Using a machine-learning system known as a deep neural network, MIT researchers have created the first model that can replicate human performance on auditory tasks such as identifying a musical genre. This type of model can shed light on how the human brain may be performing the same tasks.
New Stanford research shows that, over the past century, linguistic changes in gender and ethnic stereotypes correlated with major social movements and demographic changes in the US Census data.
If Star Wars' R2-D2 is your idea of a robot, think again. Researchers led by a University of Houston engineer have reported a new class of soft robot, composed of ultrathin sensing, actuating electronics and temperature-sensitive artificial muscle that can adapt to the environment and crawl, similar to the movement of an inchworm or caterpillar.
Engineers discovered that tiny crystal lattices called 'self-assembling molecular nanosheets' expand when exposed to light. The advancement could form the backbone of new light-powered actuators, oscillators and other microscopic electronic components useful in the development of artificial muscles and other soft robotic systems.
Scientists from Nanyang Technological University, Singapore, have developed a robot that can autonomously assemble IKEA's Stefan chair in 8 minutes and 55 seconds.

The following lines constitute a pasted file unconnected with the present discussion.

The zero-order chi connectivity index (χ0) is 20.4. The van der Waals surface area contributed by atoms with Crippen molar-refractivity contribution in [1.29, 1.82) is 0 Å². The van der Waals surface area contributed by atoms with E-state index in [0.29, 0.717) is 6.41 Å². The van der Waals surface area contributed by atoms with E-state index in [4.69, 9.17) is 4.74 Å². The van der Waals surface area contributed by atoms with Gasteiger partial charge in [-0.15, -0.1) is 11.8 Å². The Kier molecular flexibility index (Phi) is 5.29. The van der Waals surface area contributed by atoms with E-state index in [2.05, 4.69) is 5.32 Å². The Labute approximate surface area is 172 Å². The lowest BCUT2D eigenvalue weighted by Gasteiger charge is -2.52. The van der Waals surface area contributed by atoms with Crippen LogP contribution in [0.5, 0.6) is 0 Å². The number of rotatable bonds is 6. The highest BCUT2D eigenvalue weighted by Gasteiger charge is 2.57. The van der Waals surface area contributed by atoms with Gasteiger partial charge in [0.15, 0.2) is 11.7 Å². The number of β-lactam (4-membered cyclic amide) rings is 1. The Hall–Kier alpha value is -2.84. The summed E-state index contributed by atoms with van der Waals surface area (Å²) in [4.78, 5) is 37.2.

New research from experts in history, computer science and cognitive science shines fresh light on the French Revolution, showing how rhetorical and institutional innovations won acceptance for the ideas that built the French republic's foundation and inspired future democracies.
MIT CSAIL's 'RoadTracer' system could reduce workload for developers of apps like Google Maps
To overcome the material rigidity and actuation limitations in current robotic systems, a joint US Army Research Laboratory and University of Minnesota research project sought inspiration from invertebrates.
Combining artificial intelligence with experimentation sped up the discovery of metallic glass by 200 times. The new material's glassy nature makes it stronger, lighter and more corrosion-resistant than today's best steel.
Blend two or three metals together and you get an alloy that usually looks and acts like a metal, with its atoms arranged in rigid geometric patterns. But once in a while, under just the right conditions, you get something entirely new: a futuristic alloy called metallic glass. Now new research reports a shortcut for discovering and improving metallic glass -- and, by extension, other elusive materials -- at a fraction of the time and cost.